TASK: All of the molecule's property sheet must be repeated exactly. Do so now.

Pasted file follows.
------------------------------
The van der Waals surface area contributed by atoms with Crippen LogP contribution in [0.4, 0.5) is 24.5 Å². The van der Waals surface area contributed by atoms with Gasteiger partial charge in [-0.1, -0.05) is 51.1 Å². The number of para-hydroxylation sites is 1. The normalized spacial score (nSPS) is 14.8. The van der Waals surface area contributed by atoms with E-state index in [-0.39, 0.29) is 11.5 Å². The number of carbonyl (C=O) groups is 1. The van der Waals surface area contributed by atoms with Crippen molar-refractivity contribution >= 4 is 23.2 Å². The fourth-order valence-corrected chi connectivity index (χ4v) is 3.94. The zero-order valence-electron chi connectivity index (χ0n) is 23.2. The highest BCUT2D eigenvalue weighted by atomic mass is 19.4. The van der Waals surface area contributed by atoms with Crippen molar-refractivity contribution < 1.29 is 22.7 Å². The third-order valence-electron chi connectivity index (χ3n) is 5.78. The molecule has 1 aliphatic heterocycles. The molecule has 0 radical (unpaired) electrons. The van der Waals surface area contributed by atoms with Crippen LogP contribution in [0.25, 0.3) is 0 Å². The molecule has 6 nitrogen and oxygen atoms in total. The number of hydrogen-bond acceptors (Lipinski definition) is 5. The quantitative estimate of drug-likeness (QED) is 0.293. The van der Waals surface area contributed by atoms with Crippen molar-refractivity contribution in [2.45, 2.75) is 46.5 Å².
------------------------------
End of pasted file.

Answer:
The van der Waals surface area contributed by atoms with Crippen LogP contribution in [0.4, 0.5) is 24.5 Å². The van der Waals surface area contributed by atoms with Gasteiger partial charge in [-0.1, -0.05) is 51.1 Å². The number of para-hydroxylation sites is 1. The normalized spacial score (nSPS) is 14.8. The van der Waals surface area contributed by atoms with E-state index in [-0.39, 0.29) is 11.5 Å². The number of carbonyl (C=O) groups is 1. The van der Waals surface area contributed by atoms with Crippen molar-refractivity contribution >= 4 is 23.2 Å². The fourth-order valence-corrected chi connectivity index (χ4v) is 3.94. The zero-order valence-electron chi connectivity index (χ0n) is 23.2. The highest BCUT2D eigenvalue weighted by atomic mass is 19.4. The van der Waals surface area contributed by atoms with Crippen molar-refractivity contribution < 1.29 is 22.7 Å². The third-order valence-electron chi connectivity index (χ3n) is 5.78. The molecule has 1 aliphatic heterocycles. The molecule has 0 radical (unpaired) electrons. The van der Waals surface area contributed by atoms with Crippen LogP contribution in [0.25, 0.3) is 0 Å². The molecule has 6 nitrogen and oxygen atoms in total. The number of hydrogen-bond acceptors (Lipinski definition) is 5. The quantitative estimate of drug-likeness (QED) is 0.293. The van der Waals surface area contributed by atoms with Crippen molar-refractivity contribution in [2.45, 2.75) is 46.5 Å².